Let the blood flow. Patrick Stewart is starring in the new Broadway revival of Shakespeare’s great tragedy Macbeth, a show about a husband and wife so driven to power that they will not let anyone stand in their way. With images of slaughtered children, murdered mothers, haunting corpses, and witches of the most evil kind, the play is steeped in horror. The show is a true Broadway bloodfest.
While saying the title “Macbeth” or quoting any line from the play backstage is perhaps the most famous of stage superstitions, it is not without substance. Quote Macbeth and you court disaster. In an effort to avoid the Macbeth curse, actors will refer to Shakespeare’s masterpiece backstage as “the Scottish play.” Even those who are skeptical about theatre superstitions cannot ignore history. The Scottish play has a dubious production history. Here are a few examples of why the latest revival risks more than critics’ quips in taking on Broadway.
The earliest reporting of a curse comes from the legend that in the first production of Macbeth before King James (a true scholar of witchcraft) in 1606, the boy playing Lady Macbeth took suddenly ill and died backstage. This report seems to have more hysteria than history behind it. In 1849, English actor William Macready was performing Macbeth, when fans of American actor Edwin Forrest started a riot against the foreigner. Tensions between Macready and Forrest fans had been brewing for some time, stemming from an occasion in London where Forrest had hissed a performance of Macready. In New York, at the Astor Place Opera house, more than 20 people were killed in the rioting. The Astor Place riots stand as one of the greatest tragedies in theatre history.
In 1936, 20 year old Orson Welles staged a famous all-black version of the play for the Federal Theatre in Harlem at the Lafayette Theatre. The production launched the career of the Wisconsin native, but also continued the legend of the Macbeth curse. Welles used actual Haitian drummers in the production, the lead drummer was an authentic witch doctor named Abdul. Critic Percy Hammond of the New York Herald Tribune criticized the production as “an exhibition in deluxe boondoggling.” Unfortunately, it was Hammond who suffered, as Abdul and his crew drummed out a genuine curse in response to his criticism. Days later, Hammond died of pneumonia. (Check out video of that production on our Community Page)The great Laurence Olivier gave his own cursed production in the 1930s as well. Both the Old Vic’s founder and her dog died on opening night. During the run, Olivier barely escaped a near fatal car accident, as well as a sandbag falling inches from his head. He also wounded several Macduffs while they were “laying on” in the final scene. A 1942 production in London starring the legendary Sir John Gielgud lost three actors to death two of the witches and King Duncan. In January of 1947, in Manchester, England, at The Oldham Coliseum, Harold Norman, the actor playing Macbeth, said that he did not believe in the superstition. During a sword fight at rehearsal, he was stabbed and died.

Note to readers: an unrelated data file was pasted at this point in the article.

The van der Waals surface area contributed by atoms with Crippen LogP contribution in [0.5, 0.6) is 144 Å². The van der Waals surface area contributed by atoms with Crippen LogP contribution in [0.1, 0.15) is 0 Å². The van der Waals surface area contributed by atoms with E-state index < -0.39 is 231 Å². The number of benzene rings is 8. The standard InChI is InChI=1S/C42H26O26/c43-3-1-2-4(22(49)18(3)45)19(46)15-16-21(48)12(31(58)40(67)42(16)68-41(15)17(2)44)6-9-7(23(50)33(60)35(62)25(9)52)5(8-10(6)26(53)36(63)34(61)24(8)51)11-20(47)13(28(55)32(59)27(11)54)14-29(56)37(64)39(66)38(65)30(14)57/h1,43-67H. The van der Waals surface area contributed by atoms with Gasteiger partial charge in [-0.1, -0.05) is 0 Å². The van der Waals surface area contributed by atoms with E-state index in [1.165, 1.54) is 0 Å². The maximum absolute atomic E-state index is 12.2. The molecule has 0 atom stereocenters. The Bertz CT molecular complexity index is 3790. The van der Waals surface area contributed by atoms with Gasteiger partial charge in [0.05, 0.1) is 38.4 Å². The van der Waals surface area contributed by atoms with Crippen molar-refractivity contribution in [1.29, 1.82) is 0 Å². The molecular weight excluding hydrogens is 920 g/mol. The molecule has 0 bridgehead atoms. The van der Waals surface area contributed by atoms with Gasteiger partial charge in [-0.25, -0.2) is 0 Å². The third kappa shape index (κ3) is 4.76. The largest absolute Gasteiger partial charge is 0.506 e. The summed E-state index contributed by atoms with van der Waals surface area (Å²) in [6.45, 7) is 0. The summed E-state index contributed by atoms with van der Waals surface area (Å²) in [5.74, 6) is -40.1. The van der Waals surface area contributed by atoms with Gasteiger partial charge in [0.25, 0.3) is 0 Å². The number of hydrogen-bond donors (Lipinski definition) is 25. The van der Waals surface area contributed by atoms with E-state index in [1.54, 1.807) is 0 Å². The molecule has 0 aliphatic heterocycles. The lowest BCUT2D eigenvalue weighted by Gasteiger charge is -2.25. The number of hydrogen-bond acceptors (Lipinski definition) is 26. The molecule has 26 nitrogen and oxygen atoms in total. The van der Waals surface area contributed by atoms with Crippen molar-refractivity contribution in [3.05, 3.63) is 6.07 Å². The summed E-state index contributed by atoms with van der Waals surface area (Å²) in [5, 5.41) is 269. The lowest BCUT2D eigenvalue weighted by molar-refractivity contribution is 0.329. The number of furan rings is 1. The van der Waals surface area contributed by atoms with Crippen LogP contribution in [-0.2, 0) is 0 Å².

There are also reports that Charlton Heston, in 1953, suffered severe burns and almost died when his tights caught fire in a production; and J. Kenneth Campbell, playing the role at Lincoln Center in 1981, was mugged on the upper west side after opening night. Although each tragedy seems to have its own cause -one thing is certain- the play has an unusual stage history that could persuade even the most cynical of Shakespeare lovers to hold their tongue. Patrick Stewart’s performance in the Broadway production of this spellbinding play, both literally and figuratively spellbinding, is worth braving the curse, but please exercise caution on your way to and from the performance.